11 May 2016
Exclusive performance by the legendary Terence Clarke AM
On Saturday 25 June, Tweed Regional Gallery will host the legendary theatre director, composer and actor Terence Clarke AM for an exclusive performance of ‘An Evening with Donald Friend’.
This enthralling one-man show captures the essence of Donald Friend, the man and the artist, and reveals incidents of Friend's exotic and colourful life.
Donald Friend (1915–1989) was a rare artist. He was a painter, draftsman, printmaker, sculptor, illustrator, decorator and writer. This play, devised by art historian, publisher and friend of the artist Lou Klepac OAM, narrates stories selected from the 44 extraordinary diaries written by Donald Friend and now held in the National Library’s collection.
The diaries represent the personal vision of an important Australian artist, and also document Australian culture from the 1930s to the 1980s through his eyes. His writing is humorous, caustic and incisive.
President of the Friends of the Gallery, Lyn Stewart, said: “it’s a coup to welcome this renowned thespian to the Tweed, we are thrilled to be hosting this event and it’s the first time we’ve held a play in the Gallery.”
‘An Evening with Donald Friend’ is being presented to coincide with the exhibition The Mystery of Things: Margaret Olley & David Strachan, on display in the Margaret Olley Art Centre until 7 August 2016.
Donald Friend was a contemporary and dear friend to both Margaret Olley and David Strachan.
Don’t miss this exclusive event – one night only – presented as a special fundraiser by the Friends of Tweeed Regional Gallery & Margaret Olley Art Centre Inc.
Event: An Evening with Donald Friend by Terence Clarke AM
When: Saturday 25 June 2016, 6pm – 8pm
Tickets: Strictly limited. On sale now. Wed – Sun, 10am – 4.30pm, phone (02) 6670 2790
Cost: $50 per person, $45 Friend of the Gallery or Gallery Foundation Member
Light refreshments will be served from 6pm until 6.25pm
6 May 2016
Winners announced in Border Art Prize
Acclaimed artist Euan Macleod announced the winning works in the 2016 Border Art Prize at the official opening of the exhibition at the Tweed Regional Gallery tonight.
Euan was impressed by the “variety of media, styles and subjects all handled with enthusiasm and passion”. As he walked around the exhibition, surrounded by the viewing public, he noted that gallery visitors “were really engaged with the work”.
Mullumbimby artist Robyn Sweaney was awarded the $3,000 first prize in the regional art award for her oil on linen painting Oasis, depicting a house, a subject for which she is well known. First prize is funded by Tweed Shire Council.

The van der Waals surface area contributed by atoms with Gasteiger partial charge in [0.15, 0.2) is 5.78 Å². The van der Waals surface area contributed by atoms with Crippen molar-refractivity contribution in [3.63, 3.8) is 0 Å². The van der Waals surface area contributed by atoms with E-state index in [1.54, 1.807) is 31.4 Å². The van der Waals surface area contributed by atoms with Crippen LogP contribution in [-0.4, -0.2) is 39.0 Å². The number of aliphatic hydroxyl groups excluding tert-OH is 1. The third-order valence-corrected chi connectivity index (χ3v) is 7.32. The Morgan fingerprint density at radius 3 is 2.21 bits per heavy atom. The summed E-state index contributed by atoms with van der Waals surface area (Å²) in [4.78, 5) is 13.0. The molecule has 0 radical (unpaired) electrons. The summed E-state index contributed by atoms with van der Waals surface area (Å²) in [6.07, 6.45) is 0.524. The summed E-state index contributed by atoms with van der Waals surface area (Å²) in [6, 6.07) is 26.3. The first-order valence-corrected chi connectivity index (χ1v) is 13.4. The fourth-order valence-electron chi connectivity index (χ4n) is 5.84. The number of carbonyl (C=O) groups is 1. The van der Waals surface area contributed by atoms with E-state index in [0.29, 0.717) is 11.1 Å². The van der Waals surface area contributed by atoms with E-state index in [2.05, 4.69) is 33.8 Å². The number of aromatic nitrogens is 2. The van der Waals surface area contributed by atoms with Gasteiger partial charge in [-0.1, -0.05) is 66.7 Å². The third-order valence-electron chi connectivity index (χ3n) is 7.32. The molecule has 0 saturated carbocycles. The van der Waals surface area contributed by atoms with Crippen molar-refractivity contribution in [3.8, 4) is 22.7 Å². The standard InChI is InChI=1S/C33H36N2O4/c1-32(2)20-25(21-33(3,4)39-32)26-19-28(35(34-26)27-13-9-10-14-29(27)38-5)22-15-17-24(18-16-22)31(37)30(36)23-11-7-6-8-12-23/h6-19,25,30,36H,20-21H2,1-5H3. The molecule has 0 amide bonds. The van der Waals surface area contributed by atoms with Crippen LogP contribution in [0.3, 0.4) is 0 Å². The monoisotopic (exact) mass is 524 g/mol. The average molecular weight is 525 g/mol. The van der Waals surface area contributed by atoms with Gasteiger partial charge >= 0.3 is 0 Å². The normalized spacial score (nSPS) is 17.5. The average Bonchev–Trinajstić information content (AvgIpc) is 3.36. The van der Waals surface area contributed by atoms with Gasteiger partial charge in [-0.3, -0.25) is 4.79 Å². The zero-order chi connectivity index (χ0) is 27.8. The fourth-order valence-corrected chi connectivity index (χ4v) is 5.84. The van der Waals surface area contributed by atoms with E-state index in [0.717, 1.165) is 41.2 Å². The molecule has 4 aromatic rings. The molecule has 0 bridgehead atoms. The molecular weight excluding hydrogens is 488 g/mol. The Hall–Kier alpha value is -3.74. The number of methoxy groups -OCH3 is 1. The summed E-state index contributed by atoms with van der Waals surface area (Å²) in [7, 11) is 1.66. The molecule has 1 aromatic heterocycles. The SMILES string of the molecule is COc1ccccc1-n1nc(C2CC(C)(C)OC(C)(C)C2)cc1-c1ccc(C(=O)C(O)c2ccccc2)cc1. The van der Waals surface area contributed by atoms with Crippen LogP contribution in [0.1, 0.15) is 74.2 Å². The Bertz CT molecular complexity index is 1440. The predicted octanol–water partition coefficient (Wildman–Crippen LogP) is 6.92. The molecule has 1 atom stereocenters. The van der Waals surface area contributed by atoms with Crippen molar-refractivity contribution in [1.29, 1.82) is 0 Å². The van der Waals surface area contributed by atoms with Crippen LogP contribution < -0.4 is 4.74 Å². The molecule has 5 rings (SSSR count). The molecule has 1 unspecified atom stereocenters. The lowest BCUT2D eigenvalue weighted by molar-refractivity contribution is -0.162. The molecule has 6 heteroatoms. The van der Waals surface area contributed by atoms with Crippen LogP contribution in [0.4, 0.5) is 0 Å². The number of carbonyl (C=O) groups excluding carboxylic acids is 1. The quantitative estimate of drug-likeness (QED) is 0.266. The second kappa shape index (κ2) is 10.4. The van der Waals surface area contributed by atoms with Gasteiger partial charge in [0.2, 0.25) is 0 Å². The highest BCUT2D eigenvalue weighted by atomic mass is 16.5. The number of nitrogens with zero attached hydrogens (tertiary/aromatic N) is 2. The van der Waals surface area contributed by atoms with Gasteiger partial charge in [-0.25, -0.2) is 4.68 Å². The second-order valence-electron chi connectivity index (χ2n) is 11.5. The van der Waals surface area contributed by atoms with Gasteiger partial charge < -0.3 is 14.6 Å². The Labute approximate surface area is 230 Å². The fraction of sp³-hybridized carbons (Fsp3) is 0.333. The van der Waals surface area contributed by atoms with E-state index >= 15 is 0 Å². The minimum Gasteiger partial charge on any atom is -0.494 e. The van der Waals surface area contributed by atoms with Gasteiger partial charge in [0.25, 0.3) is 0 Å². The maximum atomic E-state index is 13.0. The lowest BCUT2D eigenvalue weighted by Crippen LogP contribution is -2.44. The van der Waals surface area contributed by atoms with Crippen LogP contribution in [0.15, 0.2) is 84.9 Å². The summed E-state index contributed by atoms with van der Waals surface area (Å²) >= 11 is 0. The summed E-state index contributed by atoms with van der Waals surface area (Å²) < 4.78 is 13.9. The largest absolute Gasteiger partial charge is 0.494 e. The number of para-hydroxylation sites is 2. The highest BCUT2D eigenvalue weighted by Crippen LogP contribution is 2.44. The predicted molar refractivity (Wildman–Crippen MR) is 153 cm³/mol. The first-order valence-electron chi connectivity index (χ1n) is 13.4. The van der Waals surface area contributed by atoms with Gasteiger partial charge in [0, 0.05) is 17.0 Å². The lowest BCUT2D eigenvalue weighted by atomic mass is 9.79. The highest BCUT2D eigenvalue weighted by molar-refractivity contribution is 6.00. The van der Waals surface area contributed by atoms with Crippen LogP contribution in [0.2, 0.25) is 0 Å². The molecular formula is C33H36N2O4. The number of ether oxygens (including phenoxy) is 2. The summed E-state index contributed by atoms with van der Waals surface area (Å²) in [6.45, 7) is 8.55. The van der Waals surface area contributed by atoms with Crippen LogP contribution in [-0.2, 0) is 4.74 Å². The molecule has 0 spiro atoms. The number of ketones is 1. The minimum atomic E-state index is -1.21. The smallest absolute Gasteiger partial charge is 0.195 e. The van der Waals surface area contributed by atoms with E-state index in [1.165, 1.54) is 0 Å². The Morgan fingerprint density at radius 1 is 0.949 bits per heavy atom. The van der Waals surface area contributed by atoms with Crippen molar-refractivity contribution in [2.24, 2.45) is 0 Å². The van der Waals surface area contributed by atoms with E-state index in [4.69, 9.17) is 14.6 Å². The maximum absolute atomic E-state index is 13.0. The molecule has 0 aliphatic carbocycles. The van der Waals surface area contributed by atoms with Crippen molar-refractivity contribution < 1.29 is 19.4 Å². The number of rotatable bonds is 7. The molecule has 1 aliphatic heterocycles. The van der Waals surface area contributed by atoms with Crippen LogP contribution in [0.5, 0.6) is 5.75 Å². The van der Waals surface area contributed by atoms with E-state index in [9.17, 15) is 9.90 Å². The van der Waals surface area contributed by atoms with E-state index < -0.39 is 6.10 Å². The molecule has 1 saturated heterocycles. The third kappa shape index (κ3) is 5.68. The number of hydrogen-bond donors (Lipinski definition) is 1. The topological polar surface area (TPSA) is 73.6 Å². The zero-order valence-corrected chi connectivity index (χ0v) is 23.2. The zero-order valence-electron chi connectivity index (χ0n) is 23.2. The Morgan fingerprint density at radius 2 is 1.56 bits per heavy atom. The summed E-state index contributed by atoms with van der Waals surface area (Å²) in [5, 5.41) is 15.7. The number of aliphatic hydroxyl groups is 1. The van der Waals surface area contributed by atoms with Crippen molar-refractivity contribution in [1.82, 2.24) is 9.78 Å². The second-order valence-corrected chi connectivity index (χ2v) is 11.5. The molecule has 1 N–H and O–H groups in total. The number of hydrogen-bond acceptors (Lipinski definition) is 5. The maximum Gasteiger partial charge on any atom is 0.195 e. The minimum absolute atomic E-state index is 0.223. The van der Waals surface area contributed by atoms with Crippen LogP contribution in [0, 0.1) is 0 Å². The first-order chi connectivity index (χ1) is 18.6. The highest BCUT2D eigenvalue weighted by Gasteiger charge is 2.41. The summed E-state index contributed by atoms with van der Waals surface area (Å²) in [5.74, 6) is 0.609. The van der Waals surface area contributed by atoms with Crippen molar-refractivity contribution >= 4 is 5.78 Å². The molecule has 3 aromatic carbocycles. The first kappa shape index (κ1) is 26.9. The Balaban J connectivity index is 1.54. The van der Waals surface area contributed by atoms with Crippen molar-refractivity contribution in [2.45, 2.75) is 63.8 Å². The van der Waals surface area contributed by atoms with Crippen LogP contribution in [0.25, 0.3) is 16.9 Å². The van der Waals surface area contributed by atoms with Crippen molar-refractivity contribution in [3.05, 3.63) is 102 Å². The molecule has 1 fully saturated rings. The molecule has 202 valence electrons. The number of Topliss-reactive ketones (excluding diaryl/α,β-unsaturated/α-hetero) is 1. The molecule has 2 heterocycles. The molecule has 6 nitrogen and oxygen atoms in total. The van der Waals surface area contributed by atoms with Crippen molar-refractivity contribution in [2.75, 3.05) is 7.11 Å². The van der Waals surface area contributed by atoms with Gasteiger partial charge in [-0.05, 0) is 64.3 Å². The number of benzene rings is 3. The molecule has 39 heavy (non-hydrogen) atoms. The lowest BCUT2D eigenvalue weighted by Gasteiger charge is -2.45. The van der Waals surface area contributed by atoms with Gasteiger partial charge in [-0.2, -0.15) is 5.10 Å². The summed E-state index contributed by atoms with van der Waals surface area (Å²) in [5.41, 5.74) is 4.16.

“This beautifully painted work shows an ordered vision which on continued viewing becomes unsettling,” Euan Macleod said.
The Border Art Prize is a joint initiative of Tweed Regional Gallery and Gold Coast City Gallery to support the endeavours of artists living and working in the NSW North Coast and South East Queensland. The award shows both 2D and 3D works covering a wide variety of subjects, as entrants aren’t required to work to a theme. The Prize attracts a wide variety of styles from both well-known and emerging artists, reflecting the region's lively artistic community.
Zom Osborne from Federal, near Lismore, won the $1,500 second prize - funded by the Friends of the Gallery - with Swan Sisters, an evocative and detailed acrylic on wood. Ocean Shores entrant Sean Connors was awarded third prize, also funded by the Friends of the Gallery for his acrylic painting Dawn’s early light. The judge noted that all three winners displayed “complete mastery of materials and subject matter, used to evoke a sense of mystery”.
In addition to these awards, local artist and teacher Shirley Kennedy provides funds for Encouragement Awards which she selects in consultation with the Gallery’s Director, Susi Muddiman OAM. These awards reflect the variety of media in the exhibition with the two $500 awards recognising Unearthed, a large ceramic vessel by Ruth Park of Wollongbar and Wooyung Valley, a lush oil painting in earth tones by Andrew Hmelnitsky from Casuarina. The two $250 awards were to drawings by Emma Jewry of Pumpenbil for her mixed media Sitting woman and Laura Tate from Mullumbimby for Mynd. Shirley commended the exhibition for its good representation of both 2D and 3D works. She also acknowledged the artists who were not selected for exhibition and urged “never ever give up… persevere and you will break through”.